Meanwhile, for the week ending Aug. 29, U.S. steel mills’ capacity utilization fell compared with the previous week, interrupting an extended stretch of weekly capacity increases.

In other news, President Donald Trump took aim at steel imports from Brazil and Mexico. With respect to Brazil, Trump opted to cut Brazil’s semi-finished steel quota for the remainder of the year down to 60,000 tons from 350,000 tons.

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Week of Aug. 31-Sept. 4

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The Automotive Monthly Metals Index (MMI) rose 4.7% for this month’s reading.

September 2020 Automotive MMI chart

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U.S. automotive sales

Among automakers still reporting sales on a monthly basis, Honda reported its August sales fell 21.9% year over year. Its car sales fell 29.6%, while truck sales fell 16%.

Hyundai reported total sales fell 8% year over year in August, while retail sales dipped 2%.

However, when accounting for extra selling days in August 2019, August 2020 retail sales increased 7% year over year. SUVs represented just over two-thirds of Hyundai’s U.S. retail sales in August.

“Despite a down market, our SUVs continue to drive sales and deliver results for us and our dealers,” said Randy Parker, vice president of national sales for Hyundai Motor America. “Our entire line up performed well, but Palisade led the pack and is one of the fastest selling vehicles in the industry. Sonata sales were up, because customers still want great, high-quality, safe sedans.”

Subaru’s U.S. sales, meanwhile, fell 17% year over year to 57,885 units in August.

“Thanks to the dedicated efforts of our retailer network, we are able to count August as the best sales month of 2020,” said Thomas J. Doll, president and CEO of Subaru of America, Inc. “Our retailers are continuing to sell at very high levels of sales efficiency given their on-ground inventory levels while at the same time providing a Love Promise customer experience. We are grateful for their outstanding efforts.”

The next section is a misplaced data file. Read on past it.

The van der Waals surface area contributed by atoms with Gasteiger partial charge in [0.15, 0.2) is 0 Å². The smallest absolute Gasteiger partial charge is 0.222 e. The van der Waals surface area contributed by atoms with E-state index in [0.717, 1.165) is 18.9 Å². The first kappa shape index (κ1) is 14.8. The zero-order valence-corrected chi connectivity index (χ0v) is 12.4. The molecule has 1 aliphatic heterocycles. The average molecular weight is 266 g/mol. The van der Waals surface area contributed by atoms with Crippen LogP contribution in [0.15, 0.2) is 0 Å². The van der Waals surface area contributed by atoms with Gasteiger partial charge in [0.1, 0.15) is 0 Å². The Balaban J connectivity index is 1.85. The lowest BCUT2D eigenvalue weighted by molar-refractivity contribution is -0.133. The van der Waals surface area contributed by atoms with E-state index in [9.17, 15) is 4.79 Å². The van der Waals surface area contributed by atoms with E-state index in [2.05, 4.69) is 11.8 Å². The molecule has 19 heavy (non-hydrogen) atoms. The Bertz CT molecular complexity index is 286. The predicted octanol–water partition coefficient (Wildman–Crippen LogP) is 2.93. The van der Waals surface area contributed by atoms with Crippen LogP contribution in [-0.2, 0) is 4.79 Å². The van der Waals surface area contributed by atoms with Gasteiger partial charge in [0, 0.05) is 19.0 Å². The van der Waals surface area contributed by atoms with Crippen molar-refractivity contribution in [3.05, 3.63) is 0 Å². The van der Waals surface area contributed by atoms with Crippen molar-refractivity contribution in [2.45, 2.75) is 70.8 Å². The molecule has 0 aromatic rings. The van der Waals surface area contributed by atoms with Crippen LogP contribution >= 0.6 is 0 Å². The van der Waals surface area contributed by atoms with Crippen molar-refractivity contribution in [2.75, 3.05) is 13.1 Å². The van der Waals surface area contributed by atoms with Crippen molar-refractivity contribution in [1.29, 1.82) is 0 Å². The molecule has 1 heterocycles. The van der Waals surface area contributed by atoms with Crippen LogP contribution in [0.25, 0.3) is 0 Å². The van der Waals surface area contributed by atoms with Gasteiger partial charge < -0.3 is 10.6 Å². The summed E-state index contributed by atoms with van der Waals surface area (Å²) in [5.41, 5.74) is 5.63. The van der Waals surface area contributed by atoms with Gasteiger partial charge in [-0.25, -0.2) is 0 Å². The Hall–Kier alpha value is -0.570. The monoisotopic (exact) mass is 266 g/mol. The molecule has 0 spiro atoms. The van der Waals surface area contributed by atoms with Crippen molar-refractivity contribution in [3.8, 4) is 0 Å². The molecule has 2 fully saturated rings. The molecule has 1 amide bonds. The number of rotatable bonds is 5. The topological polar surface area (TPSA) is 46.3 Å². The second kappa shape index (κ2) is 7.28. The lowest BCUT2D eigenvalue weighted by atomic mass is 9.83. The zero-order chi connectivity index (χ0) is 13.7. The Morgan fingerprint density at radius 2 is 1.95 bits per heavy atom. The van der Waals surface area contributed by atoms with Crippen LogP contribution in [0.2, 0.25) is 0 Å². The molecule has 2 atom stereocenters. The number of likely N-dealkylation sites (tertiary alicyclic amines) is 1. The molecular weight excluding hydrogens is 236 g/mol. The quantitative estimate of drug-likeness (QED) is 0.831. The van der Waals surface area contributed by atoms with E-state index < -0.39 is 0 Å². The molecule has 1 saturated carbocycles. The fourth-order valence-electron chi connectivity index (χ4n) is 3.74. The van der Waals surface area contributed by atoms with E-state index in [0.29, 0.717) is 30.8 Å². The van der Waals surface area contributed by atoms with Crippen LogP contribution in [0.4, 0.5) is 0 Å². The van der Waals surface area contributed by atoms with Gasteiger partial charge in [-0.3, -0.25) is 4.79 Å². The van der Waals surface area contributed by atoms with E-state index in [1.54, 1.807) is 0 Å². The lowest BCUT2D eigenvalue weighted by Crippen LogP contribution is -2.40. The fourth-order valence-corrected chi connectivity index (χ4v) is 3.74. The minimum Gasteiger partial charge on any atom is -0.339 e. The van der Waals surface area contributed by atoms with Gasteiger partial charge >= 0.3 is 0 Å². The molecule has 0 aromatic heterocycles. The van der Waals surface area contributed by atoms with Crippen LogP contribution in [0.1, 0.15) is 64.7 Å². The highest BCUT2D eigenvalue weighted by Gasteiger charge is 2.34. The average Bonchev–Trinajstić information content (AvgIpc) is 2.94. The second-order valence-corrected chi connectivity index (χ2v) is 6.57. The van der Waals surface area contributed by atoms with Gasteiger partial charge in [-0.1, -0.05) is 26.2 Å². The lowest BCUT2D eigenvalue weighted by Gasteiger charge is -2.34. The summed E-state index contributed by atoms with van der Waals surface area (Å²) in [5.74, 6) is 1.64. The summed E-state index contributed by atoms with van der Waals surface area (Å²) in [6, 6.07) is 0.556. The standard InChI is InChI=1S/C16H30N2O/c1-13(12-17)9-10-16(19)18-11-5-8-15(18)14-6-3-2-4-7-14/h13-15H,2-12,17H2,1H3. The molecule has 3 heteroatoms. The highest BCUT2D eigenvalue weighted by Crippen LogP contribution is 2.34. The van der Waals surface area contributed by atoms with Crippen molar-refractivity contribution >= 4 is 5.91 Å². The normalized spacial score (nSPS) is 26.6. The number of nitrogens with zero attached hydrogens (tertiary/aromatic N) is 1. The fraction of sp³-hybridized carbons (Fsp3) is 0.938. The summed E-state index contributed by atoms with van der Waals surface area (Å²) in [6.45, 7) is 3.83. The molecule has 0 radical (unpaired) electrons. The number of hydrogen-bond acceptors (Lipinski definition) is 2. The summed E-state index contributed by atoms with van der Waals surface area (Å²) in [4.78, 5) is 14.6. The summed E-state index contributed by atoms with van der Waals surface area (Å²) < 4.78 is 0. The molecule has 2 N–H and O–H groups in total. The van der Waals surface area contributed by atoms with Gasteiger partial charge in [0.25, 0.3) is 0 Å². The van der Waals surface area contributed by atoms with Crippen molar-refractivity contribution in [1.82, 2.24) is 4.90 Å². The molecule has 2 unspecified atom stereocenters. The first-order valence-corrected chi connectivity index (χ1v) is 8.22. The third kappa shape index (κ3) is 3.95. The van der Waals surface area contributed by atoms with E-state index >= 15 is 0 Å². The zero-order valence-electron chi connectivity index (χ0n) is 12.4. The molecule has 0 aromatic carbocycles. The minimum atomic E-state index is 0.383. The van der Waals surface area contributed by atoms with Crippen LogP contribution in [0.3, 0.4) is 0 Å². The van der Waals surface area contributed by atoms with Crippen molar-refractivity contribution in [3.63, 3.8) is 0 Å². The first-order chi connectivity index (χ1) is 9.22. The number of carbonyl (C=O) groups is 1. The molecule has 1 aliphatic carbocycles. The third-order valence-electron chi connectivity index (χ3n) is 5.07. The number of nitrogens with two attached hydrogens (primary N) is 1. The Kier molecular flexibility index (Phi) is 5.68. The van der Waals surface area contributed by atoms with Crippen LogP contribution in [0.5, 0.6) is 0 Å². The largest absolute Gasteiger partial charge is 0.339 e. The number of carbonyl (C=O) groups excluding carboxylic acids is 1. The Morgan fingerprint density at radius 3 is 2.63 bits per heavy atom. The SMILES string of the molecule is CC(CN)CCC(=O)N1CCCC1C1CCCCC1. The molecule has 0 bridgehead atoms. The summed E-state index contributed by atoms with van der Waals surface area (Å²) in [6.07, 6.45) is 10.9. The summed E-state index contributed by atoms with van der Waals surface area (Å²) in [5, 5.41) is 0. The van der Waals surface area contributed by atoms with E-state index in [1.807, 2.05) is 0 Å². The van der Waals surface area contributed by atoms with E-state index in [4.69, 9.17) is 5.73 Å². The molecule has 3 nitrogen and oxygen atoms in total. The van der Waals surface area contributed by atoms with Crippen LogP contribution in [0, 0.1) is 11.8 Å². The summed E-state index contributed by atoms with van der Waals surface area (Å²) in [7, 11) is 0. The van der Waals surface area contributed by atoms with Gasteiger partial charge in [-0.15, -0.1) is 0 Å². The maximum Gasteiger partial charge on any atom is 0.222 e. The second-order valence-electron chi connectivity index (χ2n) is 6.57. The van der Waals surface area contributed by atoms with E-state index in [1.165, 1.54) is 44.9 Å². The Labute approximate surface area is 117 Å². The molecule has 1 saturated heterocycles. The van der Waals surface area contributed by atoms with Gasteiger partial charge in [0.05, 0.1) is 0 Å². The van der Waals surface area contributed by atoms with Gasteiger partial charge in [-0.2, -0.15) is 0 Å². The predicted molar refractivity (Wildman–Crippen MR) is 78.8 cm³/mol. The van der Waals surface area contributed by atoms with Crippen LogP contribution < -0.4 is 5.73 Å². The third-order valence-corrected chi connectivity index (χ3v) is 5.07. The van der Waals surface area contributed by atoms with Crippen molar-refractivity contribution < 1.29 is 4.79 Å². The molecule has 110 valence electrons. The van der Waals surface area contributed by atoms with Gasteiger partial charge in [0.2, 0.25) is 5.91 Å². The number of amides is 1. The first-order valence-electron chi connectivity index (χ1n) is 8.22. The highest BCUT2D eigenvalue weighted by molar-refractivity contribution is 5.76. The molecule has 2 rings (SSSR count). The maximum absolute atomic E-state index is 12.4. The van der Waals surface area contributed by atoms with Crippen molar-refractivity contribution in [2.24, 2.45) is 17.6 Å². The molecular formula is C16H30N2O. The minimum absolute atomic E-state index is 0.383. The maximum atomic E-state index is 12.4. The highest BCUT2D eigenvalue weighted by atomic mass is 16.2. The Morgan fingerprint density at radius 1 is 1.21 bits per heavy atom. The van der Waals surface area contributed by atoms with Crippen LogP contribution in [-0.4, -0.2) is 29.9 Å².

August 2020 sales forecast to decline

While automotive sales have recovered somewhat over the summer months, August 2020 sales remained down year over year.

According to a forecast released jointly by J.D. Power and LMC Automotive, retails sales were expected to fall 3.7% compared to J.D. Power’s pre-virus forecast to 1.17 million units.

Total sales were expected to reach a seasonally adjusted annualized rate of 15.1 million vehicles, or down 2 million units from a year ago.

“Given the ongoing disruption that COVID-19 has on the industry, the fact that retail sales of new vehicles are only 4% below the pre-virus forecast is evidence of strong consumer demand for vehicles,” said Thomas King, president of the data and analytics division at J.D. Power. “The modest decline also is a result of significant inventory constraints.”

Toyota, Mazda JV announces $830M additional U.S. investment

A joint venture of Toyota and Mazda, Mazda Toyota Manufacturing, last month announced an additional investment of $830 million in its U.S. facility in Huntsville, Alabama.

The investment will contribute to “cutting-edge manufacturing technologies to its production lines and provide enhanced training to its workforce of up to 4,000 employees,” Toyota said in a release.

The additional $830 million comes on top of the $1.6 billion investment originally announced in 2018.

“The new facility will have the capacity to produce up to 150,000 units of a future Mazda crossover vehicle and up to 150,000 units of the Toyota SUV each year,” Toyota said. “MTM continues to target up to 4,000 new jobs and has hired approximately 600 employees to date, with plans to resume accepting applications for production positions later in 2020.”